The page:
19/07/2011 Europe and You: Food labelling, road safety and broadband for all
Every week, Touteleurope.eu gives the highlights of what Europe has been doing for you, for your rights, your health and your daily life. Today, we are reviewing three texts adopted by the European Parliament regarding food labelling, applying cross-border sanctions for road violations (that too often go unpunished) as well as internet access for all of Europe.
Consumers get better rights to information
In plenary session, MEPs adopted a much anticipated regulation on Wednesday July 6th regarding information for consumers on food which will be applied in 2014. It is a major step following more than three years of negotiations with the European Commission and the Member States. This text will guarantee European consumers defined rights to information on foodstuffs through clearer labelling that is more precise and easier to read.
As such, the country of origin must be stated for fresh meat such as pork, lamb, goat and poultry and not only for beef as has been the case up until now. Also, nutritional values will be noted on all products whether pre-packed or not (energy, lipid, fatty acid, carbohydrate, sugar, protein and salt content) and the presence of allergens must also be stated clearly in the list of ingredients. A minimum font size will ensure that the information is easily readable.
Guaranteeing consumers the right to information is vital in enabling them compare different products with all the facts so that they can make clear choices. However, the transparency of nutritional information is also hugely important in the fight against obesity.
In this respect, some are disappointed that the text does not go even further. John Dalli, Commissioner for Health, wanted the nutritional information to appear on the front rather than on the side of the products.
Similarly, it is hoped that in the future alcohol will also be included as well as dairy products, fish and processed meat.
Much to the displeasure of the socialists, the greens and the left, MEPs last week rejected a proposal aiming to introduce a visual system that would clearly show the fat, sugar and salt content of food through a ‘traffic light system’ where products are labelled red or green according to content.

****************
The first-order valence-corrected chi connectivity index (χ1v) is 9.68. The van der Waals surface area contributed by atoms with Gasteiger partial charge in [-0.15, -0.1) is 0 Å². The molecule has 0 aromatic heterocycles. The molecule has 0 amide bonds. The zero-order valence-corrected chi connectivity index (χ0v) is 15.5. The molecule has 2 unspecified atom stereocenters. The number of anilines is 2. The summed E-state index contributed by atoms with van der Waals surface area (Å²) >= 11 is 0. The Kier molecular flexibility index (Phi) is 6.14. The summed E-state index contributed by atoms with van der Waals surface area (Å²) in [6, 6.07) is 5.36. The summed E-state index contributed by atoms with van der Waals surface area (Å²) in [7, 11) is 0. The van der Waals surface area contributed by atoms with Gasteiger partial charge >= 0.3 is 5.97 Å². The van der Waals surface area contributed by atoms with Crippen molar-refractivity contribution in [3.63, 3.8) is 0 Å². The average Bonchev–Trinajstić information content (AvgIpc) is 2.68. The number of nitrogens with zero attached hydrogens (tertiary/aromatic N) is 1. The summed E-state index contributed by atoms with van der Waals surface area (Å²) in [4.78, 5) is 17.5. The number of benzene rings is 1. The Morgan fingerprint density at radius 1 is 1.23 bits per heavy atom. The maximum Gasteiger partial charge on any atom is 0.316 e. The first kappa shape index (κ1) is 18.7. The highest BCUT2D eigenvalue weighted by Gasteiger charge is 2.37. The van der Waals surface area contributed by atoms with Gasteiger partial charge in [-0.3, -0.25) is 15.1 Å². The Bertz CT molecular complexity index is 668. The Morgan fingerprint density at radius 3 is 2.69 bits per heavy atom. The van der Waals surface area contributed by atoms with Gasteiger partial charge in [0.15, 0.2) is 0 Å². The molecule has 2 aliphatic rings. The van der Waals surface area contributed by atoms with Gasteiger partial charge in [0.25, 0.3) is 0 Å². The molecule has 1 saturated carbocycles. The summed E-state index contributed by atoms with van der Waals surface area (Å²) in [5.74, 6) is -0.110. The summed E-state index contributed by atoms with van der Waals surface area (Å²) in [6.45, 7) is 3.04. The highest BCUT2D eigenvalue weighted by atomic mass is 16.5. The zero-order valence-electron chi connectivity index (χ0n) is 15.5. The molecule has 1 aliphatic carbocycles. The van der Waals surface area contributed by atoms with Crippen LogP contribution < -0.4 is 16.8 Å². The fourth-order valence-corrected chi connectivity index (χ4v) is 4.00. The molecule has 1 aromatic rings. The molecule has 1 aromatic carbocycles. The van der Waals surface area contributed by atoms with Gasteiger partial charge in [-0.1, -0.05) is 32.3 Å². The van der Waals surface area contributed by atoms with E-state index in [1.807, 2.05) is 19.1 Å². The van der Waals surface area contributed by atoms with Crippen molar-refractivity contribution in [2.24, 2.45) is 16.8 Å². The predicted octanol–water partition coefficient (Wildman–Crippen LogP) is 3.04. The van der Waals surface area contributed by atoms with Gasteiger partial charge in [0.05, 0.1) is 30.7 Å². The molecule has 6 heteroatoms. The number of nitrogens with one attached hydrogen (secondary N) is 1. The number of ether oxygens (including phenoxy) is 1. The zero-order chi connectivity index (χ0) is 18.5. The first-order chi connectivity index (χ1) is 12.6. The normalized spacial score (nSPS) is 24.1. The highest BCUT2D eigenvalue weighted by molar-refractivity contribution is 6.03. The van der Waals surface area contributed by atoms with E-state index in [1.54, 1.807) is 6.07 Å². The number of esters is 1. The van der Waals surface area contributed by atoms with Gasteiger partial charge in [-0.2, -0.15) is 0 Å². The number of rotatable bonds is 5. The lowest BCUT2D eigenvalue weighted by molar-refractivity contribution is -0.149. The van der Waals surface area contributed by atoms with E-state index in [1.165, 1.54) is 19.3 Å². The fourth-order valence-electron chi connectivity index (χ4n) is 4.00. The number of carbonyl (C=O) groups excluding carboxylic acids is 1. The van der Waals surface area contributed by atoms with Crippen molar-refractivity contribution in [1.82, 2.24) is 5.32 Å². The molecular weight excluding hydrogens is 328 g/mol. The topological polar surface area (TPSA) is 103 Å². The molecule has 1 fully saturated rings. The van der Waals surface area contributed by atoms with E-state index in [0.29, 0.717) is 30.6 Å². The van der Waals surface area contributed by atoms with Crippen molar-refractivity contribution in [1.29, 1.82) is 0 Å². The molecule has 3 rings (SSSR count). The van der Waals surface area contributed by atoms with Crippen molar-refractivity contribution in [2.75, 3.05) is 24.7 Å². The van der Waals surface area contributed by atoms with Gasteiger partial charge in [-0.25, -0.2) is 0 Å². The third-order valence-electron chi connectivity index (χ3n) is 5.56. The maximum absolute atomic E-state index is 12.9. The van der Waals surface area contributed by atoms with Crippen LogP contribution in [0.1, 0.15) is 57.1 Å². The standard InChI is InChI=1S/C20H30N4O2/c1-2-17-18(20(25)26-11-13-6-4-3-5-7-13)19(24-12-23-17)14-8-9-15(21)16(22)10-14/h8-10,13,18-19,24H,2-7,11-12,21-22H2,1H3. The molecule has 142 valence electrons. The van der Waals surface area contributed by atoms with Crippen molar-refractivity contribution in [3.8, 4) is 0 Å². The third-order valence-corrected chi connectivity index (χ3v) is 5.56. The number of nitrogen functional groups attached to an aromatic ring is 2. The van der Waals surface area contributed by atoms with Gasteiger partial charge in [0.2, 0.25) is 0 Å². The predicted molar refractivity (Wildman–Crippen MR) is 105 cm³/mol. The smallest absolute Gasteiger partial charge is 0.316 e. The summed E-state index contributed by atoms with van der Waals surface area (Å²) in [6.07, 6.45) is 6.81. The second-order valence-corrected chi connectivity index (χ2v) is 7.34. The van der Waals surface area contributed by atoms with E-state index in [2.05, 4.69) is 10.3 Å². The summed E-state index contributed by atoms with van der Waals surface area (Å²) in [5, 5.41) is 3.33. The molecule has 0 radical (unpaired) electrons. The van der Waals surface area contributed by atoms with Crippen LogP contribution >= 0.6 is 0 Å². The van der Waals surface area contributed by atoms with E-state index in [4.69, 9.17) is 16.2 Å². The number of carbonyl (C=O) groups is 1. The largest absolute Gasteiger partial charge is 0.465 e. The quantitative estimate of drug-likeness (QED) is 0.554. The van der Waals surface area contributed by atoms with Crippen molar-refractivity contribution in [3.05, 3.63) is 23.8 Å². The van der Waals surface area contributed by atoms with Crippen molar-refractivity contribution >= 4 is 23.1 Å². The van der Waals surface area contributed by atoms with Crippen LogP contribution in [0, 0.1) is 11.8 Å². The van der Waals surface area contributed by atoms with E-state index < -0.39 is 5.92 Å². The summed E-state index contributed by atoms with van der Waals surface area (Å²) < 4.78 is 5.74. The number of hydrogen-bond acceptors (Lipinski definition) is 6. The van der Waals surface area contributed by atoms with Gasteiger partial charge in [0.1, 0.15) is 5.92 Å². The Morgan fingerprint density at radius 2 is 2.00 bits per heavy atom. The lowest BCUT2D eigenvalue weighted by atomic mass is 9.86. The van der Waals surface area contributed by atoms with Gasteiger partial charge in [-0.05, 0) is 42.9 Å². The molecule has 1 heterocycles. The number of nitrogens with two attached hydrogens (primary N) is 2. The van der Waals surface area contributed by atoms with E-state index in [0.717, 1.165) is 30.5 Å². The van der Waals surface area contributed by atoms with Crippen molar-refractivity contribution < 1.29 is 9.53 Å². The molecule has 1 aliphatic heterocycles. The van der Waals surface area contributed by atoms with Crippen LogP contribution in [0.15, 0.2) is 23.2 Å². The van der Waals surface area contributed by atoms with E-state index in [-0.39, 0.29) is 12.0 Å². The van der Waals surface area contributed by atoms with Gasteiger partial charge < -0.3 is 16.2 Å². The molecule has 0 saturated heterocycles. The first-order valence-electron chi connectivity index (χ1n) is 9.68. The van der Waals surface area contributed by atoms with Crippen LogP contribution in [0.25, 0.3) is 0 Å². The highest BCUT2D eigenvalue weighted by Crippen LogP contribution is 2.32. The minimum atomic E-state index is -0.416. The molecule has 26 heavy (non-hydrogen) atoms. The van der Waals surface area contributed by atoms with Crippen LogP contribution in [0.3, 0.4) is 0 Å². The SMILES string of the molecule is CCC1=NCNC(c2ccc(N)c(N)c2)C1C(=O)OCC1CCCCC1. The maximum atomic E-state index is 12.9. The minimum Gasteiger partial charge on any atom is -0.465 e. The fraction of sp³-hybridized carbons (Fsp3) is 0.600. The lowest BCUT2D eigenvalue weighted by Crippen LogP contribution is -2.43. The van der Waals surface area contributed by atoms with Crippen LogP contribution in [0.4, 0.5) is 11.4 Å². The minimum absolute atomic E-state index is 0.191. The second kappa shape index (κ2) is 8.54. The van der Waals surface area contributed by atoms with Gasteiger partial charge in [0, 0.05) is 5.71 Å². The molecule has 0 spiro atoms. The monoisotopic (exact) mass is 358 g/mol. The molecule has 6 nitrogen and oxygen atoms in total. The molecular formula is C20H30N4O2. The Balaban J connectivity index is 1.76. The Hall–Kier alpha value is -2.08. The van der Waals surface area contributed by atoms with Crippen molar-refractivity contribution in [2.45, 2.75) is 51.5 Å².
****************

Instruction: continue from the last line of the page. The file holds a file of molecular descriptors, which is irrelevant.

Guaranteed internet access for all
Access to broadband even in remote rural regions is the aim of the Tzavela report adopted by the European Parliament on Wednesday. This report is one of the cornerstones of the European Union’s digital strategy. It aims to reduce the digital divide by ensuring that by 2020, all Europeans have access to connection speeds of more than 30 megabytes per second (Mbps) and that 50% of homes have internet connections of more than 100 Mbps.
Non-resident bad drivers are still bad drivers!
The European Parliament went on to adopt a report on the cross-border application of legislation on road safety. As things stand, road violations (from using a mobile while driving to drink driving) too often go unpunished particularly when the offender is resident in a Member State other than the one in which the offence is committed.It will mainly consist of an exchange of information between Member States; notifying the offender about the offence will be optional and any judicial proceedings will take place within the State where the offence took place. The United Kingdom, Ireland and Denmark will not apply the text in their systems. Although it is not very far reaching, the text is a step in the right direction for strengthening road safety in Europe.